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Taliban continue talks whilst making big gains on the battlefield

While heavy fighting continues in Afghanistan, the Taliban and the government are still negotiating, but there is little sign of peace.

Both sides met in Qatar on Saturday, as they have been doing for months. But sources familiar with the talks suggest that because the Taliban are fast on the battlefield, they have little incentive to reach an agreement.

Meanwhile, Pakistan on Saturday partially reopened its border with southern Afghanistan, which was closed after the Taliban took control of the strategic Afghan city of Spin Boldak after fierce fighting with government forces last week.

Mohammed Tayyab, a Pakistani paramilitary spokesman, said the decision was made due to “relative calm on the other side,” but the crossing would be closed to trade.

The Taliban have also tightened their grip in the north of the country, with clashes continuing on Saturday along the border with Turkmenistan.

In May, the Taliban launched a full-scale offensive, taking advantage of the beginning of the withdrawal of foreign troops, which should be completed by the end of August. They conquered vast rural areas, especially in northern and western Afghanistan, far from their traditional strongholds in the south.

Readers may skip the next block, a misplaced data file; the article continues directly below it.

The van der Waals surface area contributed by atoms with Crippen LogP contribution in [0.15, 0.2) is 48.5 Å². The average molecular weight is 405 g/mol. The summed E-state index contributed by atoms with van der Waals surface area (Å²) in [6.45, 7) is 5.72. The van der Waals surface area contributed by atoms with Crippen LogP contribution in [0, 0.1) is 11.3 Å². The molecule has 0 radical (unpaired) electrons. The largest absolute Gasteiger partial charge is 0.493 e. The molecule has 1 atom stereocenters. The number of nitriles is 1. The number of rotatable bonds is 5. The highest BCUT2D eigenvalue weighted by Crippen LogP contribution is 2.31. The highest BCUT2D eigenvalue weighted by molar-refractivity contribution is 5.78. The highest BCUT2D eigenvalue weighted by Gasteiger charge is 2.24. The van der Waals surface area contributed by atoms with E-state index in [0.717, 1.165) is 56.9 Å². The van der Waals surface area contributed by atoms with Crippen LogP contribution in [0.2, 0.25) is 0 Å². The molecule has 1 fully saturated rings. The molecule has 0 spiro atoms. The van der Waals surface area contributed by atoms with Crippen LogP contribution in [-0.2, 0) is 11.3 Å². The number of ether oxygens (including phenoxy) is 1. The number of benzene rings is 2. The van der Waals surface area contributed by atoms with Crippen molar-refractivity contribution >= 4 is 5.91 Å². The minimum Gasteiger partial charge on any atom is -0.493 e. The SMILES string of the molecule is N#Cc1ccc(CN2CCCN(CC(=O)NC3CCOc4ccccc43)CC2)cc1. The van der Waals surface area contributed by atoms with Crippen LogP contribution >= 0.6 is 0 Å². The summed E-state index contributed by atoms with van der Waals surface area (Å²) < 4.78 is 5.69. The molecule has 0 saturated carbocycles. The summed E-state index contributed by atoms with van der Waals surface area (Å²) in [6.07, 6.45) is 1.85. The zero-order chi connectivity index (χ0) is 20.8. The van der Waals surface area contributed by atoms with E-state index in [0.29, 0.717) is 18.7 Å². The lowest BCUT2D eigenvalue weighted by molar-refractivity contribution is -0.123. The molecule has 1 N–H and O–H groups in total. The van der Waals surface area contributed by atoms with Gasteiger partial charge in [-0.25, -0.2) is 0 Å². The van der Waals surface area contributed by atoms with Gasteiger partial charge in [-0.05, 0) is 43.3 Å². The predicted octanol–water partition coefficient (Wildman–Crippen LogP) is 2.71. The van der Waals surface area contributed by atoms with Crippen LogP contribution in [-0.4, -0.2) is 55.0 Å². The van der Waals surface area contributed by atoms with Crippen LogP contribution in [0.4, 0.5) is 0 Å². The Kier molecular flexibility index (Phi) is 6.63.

Government forces are struggling to hold onto major cities while the Taliban have taken over large rural areas.

Meanwhile in Kabul, another sign of a deteriorating security situation are French citizens who flew home on a specially organized evacuation flight.

The embassy called on all French citizens to leave Afghanistan immediately.

In recent days, other countries, including India, China, Germany and Canada, have repatriated their citizens or asked them to leave the territory.

Foreign troops have been present in Afghanistan for nearly twenty years since the US-led invasion following the September 11, 2001 attacks. But in recent months they have retreated.

Deprived of crucial US air support, Afghan forces have not yet offered little resistance to the Taliban. Essentially, they only control major axes and major cities, many of which are surrounded.

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